David Lloyd has published a substantial volume of high quality material relating to veterinary dermatology. He has 141 peer reviewed publications listed on PubMed today, ranging from a publication on the “Incidence of cutaneous streptothricosis in Nigeria” from 1971 to the currently most recent publication on whole genome sequencing of Staphylococcus pseudintermedius isolates investigating its evolution of multidrug-resistance. His work has significantly shaped our understanding of bacterial skin disease, initially in the field of dermatophilosis where most of the work published is based on David’s research, and subsequently in the area of canine pyoderma and skin ecology and his most recent involvement focussed on limiting the spread of antimicrobial resistance as one of the most pressing challenges for public health.
Recipient 2012: Prof. Dr. Richard E.W. Halliwell
At the WCVD 7 in Vancouver in 2012, the second Hugo Schindelka medal was awarded to Prof. Dr. Richard E. W. Halliwell, another great-grandfather of veterinary dermatology in America as well as Europe.
Prof. Halliwell taught Veterinary Dermatology over more than a decade in the United States before returning back to Europe to teach in Edinburgh.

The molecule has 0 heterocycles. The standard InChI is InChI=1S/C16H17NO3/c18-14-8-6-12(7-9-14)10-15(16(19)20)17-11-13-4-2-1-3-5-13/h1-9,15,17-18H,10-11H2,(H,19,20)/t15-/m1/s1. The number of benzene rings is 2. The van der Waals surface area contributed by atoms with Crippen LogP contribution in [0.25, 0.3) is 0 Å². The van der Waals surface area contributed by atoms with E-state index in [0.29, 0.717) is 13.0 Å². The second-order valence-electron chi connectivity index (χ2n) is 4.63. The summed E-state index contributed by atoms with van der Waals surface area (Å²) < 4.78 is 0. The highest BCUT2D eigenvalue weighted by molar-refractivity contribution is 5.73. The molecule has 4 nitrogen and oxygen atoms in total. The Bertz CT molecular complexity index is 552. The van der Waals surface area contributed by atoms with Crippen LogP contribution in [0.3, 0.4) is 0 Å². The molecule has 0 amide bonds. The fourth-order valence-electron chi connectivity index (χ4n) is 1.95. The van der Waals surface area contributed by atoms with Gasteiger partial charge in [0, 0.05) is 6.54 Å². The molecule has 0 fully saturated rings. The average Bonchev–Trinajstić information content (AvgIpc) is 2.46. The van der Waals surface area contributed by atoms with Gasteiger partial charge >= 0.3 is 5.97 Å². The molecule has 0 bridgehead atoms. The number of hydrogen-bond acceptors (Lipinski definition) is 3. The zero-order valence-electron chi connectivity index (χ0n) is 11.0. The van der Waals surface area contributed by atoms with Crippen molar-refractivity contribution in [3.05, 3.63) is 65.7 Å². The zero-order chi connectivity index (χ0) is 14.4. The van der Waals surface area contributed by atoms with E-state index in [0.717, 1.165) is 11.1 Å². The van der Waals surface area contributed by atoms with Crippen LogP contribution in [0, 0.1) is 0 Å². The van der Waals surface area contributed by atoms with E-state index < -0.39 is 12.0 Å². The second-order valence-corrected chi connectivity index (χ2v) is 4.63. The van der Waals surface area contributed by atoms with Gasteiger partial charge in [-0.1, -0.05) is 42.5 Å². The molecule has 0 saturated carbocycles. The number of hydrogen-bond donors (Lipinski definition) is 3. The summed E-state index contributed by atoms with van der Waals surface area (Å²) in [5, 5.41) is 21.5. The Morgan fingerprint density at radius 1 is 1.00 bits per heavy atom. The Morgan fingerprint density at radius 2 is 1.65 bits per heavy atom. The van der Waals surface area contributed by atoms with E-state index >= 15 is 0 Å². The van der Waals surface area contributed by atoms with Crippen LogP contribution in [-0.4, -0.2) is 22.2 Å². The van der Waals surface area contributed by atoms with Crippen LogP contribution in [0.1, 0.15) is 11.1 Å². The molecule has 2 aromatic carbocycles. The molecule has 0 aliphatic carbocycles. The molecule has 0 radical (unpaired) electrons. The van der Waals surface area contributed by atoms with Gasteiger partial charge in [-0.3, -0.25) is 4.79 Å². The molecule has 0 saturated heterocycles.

Professor Halliwell has not only served as advisor to multiple veterinary students, residents and graduate students, he also contributed his talents to numerous professional organizations. Among others, he was president of both the American and the European Colleges of Veterinary Dermatology, the first president of the World Association for Veterinary Dermatology as well as the president of the first World Congress held in Dijon, France in 1989.
He authored in excess of 100 peer reviewed papers on dermatology and clinical immunology and was awarded a Lifetime Career Achievement Award by the ECVD in 2004.
Recipient 2008: Dr. George H. Muller
At the WCVD 6 in Hong Kong, the first Hugo Schindelka medal was awarded to Dr. George H. Muller one of the great-grandfathers of veterinary dermatology in America as well as Europe.
George H. Muller is the main author and editor of the first editions of "Small Animal Dermatology", by many considered as "the bible of veterinary dermatology". He was born as Georg Heinz Müller in Breslau, Germany (now Wrozlaw, Poland) and emigrated with his family to the USA.